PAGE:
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Welding
#21
(10-26-2010, 02:10 AM)KC-Steve Wrote:  I would tend to disagree with welding being cheaper unless you are referring to materials ONLY. We have gone full circle now, back to my post#4. Smile

I was actually referring to the initial manufacture. I imagine a brazed steel frame is easier to repair than a welded one as you could de-braze/solder a tube, clean it up and braze in a new one. Whereas I'm guessing that with a welded steel frame you'd have to cut out a tube, then grind off remnants of the tube and the original weld before welding in a new one.

With regard to repair, I agree, unless the frame was something pretty expensive to start with or perhaps had a special sentimental value, repair probably isn't going to be economical, regardless of what it's made of or how it's constructed.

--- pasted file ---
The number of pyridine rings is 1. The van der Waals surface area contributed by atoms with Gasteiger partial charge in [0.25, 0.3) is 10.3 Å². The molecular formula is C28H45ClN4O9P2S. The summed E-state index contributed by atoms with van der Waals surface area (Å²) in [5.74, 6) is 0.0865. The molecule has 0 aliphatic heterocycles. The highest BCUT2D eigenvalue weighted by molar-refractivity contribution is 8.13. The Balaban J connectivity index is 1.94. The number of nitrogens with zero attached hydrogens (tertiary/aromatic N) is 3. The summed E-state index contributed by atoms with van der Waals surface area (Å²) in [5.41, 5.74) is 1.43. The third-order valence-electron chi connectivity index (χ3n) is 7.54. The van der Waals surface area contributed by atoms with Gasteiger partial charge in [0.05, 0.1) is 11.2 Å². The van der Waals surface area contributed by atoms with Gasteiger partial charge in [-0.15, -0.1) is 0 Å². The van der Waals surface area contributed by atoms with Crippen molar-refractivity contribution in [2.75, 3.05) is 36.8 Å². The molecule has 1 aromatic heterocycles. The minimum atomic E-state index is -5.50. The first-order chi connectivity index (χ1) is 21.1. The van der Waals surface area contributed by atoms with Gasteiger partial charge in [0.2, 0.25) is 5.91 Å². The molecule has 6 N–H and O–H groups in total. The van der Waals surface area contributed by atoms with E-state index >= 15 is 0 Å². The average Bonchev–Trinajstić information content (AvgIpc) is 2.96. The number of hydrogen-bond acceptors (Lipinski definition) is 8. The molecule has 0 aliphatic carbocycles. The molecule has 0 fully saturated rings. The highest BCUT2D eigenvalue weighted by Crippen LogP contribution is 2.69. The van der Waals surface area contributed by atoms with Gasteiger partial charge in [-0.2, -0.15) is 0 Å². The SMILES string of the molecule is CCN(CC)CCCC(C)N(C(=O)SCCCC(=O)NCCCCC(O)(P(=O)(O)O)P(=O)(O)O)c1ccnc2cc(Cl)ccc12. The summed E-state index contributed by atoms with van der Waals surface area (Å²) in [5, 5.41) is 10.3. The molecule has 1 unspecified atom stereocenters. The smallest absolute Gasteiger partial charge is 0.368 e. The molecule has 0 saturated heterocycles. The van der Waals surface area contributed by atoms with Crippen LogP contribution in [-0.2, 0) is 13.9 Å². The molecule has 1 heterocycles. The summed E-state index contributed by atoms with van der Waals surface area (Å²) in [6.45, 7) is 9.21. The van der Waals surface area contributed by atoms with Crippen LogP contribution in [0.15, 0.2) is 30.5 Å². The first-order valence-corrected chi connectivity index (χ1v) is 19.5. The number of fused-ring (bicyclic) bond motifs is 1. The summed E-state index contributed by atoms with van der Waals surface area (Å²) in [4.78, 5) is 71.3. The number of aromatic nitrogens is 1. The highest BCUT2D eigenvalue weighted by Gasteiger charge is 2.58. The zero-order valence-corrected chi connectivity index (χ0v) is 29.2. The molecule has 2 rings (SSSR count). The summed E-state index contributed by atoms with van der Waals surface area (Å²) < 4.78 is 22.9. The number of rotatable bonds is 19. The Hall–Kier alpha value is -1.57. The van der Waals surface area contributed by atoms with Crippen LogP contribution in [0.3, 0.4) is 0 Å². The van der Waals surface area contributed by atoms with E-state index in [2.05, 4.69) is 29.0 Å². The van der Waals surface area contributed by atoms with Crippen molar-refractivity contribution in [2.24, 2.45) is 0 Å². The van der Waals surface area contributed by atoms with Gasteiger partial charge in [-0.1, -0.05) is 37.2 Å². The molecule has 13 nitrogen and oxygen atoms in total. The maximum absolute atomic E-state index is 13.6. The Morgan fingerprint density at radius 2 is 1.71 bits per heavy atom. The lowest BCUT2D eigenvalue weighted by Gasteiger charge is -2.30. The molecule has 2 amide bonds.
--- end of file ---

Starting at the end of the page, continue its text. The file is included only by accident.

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#22
Noob here, and sorry if it's poor etiquette to revive/threadjack an old thread. Be gentle if I've crossed the line....


I just discovered a crack in the aluminum mounting bracket for my front derailleur. It has probably been there for a while, because I've been having intermittent problems with shifting, but had never inspected the mounting - I just made other adjustments to the derailleur.

Here's what the crack looks like. As you can see, it's a through-and-through crack of the upper part of the bracket.

[Image: 2011-04-25046.jpg]

If possible, I'd like to salvage this frame. I don't have a lot of money for a new frame, and would have to pay more money to have someone take the components off my current frame and rebuild it, since I'm physically incapable of doing it by myself.